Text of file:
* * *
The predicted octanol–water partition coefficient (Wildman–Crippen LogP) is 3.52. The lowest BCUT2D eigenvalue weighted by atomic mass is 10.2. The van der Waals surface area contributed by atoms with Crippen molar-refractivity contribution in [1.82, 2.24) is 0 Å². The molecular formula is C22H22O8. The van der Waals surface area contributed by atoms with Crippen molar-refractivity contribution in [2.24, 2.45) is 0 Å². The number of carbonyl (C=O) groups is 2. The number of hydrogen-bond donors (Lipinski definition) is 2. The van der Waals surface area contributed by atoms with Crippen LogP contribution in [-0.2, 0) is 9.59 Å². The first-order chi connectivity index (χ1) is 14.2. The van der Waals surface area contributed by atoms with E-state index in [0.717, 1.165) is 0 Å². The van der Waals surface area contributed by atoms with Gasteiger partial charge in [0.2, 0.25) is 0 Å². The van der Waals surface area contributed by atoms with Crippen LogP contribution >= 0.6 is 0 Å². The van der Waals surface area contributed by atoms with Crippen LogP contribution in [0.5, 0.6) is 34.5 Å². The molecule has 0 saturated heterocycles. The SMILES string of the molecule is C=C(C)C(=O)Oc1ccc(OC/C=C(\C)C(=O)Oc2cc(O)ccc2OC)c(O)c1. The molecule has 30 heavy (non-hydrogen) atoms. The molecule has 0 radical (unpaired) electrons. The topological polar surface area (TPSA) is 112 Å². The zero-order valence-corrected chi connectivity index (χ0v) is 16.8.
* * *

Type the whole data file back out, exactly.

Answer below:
The predicted octanol–water partition coefficient (Wildman–Crippen LogP) is 3.52. The lowest BCUT2D eigenvalue weighted by atomic mass is 10.2. The van der Waals surface area contributed by atoms with Crippen molar-refractivity contribution in [1.82, 2.24) is 0 Å². The molecular formula is C22H22O8. The van der Waals surface area contributed by atoms with Crippen molar-refractivity contribution in [2.24, 2.45) is 0 Å². The number of carbonyl (C=O) groups is 2. The number of hydrogen-bond donors (Lipinski definition) is 2. The van der Waals surface area contributed by atoms with Crippen LogP contribution in [-0.2, 0) is 9.59 Å². The first-order chi connectivity index (χ1) is 14.2. The van der Waals surface area contributed by atoms with E-state index in [0.717, 1.165) is 0 Å². The van der Waals surface area contributed by atoms with Gasteiger partial charge in [0.2, 0.25) is 0 Å². The van der Waals surface area contributed by atoms with Crippen LogP contribution >= 0.6 is 0 Å². The van der Waals surface area contributed by atoms with Crippen LogP contribution in [0.5, 0.6) is 34.5 Å². The molecule has 0 saturated heterocycles. The SMILES string of the molecule is C=C(C)C(=O)Oc1ccc(OC/C=C(\C)C(=O)Oc2cc(O)ccc2OC)c(O)c1. The molecule has 30 heavy (non-hydrogen) atoms. The molecule has 0 radical (unpaired) electrons. The topological polar surface area (TPSA) is 112 Å². The zero-order valence-corrected chi connectivity index (χ0v) is 16.8.